French artist Alfred Guillou depicted the horror of being shipwrecked and drowning at sea in his heart-wrenching 1892 painting, Adieu! (pictured above). Today, life is imitating art as people continue to flee from Libya to seek asylum in Europe. Thousands have died on the perilous journey. Many more would have died if not for the few NGOs which operate rescue vessels in the central Mediterranean.

Sadly, those who try to save the migrants are not always seen in a positive light. They are villified, accused of aiding human traffickers and dismissed as a bunch of social activists. The following quotes cast light on what drives these life-savers and the scenes of human suffering they have to endure.


Europe didn’t give us a port of safety so we had to bob up and down in international waters for several days with that boy in the freezer, with his mother onboard, and you were really wondering what you are going to tell that woman whose child is in your freezer about the Nobel peace prize-winning European Union.

~ Pia Klemp, captain of rescue ship Iuventa, as quoted by The Guardian newspaper


I have white skin, I was born in a rich country, I have the right passport, I was allowed to attend three universities, and I graduated at the age of 23. I feel a moral obligation to help those people who did not have the foundations that I did.

~ Carola Rackete, Sea-Watch captain, as quoted by the Deutsche Welle newspaper


Instead of assisting people in need, Europe prefers to support the so-called Libyan Coast Guard, which continuously causes the deaths of many people with their brutal interference, including the illegal abduction of displaced and fleeing persons back to Libya. The situation we currently find ourselves in is perverse. It could not be further away from the humanitarian principles we believed the European community to be based upon.

~ Michael Schwickart, Head of Fundraising / Crewmember, Sea-Watch


My strongest memory from the Aquarius was the day I hugged a tiny baby – just a few weeks old – as his mother boarded the boat. His skin was all raw from scabies. Wrapped in his blanket, he was so light that he seemed not to weigh anything.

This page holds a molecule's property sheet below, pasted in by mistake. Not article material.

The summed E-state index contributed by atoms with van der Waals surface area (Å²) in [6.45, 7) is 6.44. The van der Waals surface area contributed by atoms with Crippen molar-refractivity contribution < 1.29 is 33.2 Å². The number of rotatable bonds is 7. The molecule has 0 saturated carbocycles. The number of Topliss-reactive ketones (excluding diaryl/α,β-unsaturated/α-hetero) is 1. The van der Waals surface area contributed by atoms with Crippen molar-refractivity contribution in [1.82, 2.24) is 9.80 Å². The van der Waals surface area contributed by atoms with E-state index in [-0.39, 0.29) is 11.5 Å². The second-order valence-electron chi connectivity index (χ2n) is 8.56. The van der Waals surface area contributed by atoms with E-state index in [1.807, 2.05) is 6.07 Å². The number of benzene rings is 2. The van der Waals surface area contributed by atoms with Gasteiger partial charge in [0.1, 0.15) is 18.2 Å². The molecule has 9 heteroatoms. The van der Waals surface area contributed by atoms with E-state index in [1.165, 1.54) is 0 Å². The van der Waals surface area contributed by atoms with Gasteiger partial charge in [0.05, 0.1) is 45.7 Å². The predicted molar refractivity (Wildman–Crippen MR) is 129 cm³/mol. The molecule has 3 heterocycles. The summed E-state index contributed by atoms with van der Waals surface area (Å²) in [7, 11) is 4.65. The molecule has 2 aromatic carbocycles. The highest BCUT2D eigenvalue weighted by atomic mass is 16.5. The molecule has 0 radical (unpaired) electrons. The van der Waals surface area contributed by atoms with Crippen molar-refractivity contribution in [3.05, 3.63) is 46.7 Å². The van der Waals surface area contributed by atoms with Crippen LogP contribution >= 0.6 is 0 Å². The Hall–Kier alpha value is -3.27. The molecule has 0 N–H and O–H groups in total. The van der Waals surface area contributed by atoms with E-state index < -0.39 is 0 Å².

~ Viviana, lifeguard aboard the Aquarius, from SOS Mediterranee Log entry #79


We don’t want to hear the praise of those who consider us heroes. Because it shouldn’t happen, because the world shouldn’t need such heroes.

~ Edouard, SAR-Team member aboard the Aquarius, from SOS Mediterranee Log entry #83 (translated from German by Anna Kallage)


People, including underage minors, have described being tortured with electric shocks, beaten with guns and sticks, or burned with melted plastic. They tell me how they still feel the pain from their wounds and scars sustained during their time in Libya.

~ Dr Luca Pigozzi, Médecins Sans Frontières (MSF) medical doctor on board the Ocean Viking


Saving lives is non negotiable. Saving lives is what we do, what we will continue to fight for, and what we urge you to defend. Saving lives is indeed a fundamental part of the Global Compact. Whether states choose to endorse this compact or not, they are bound by national, regional, and international law. This compact is based on existing responsibilities, that prohibit treating people like commodities, wherever they are. Regardless of why people left their place of origin, they need protection from violence and exploitation.

~ Dr Joanne LiuInternational President, Médecins Sans Frontières (MSF) 


The accusation that humanitarian rescuers are a pull factor for migrants is akin to saying that “NGOs working in a refugee camp are the reason for refugees.”

~ Médecins sans Frontières (MSF), DEFENDING HUMANITY AT SEA

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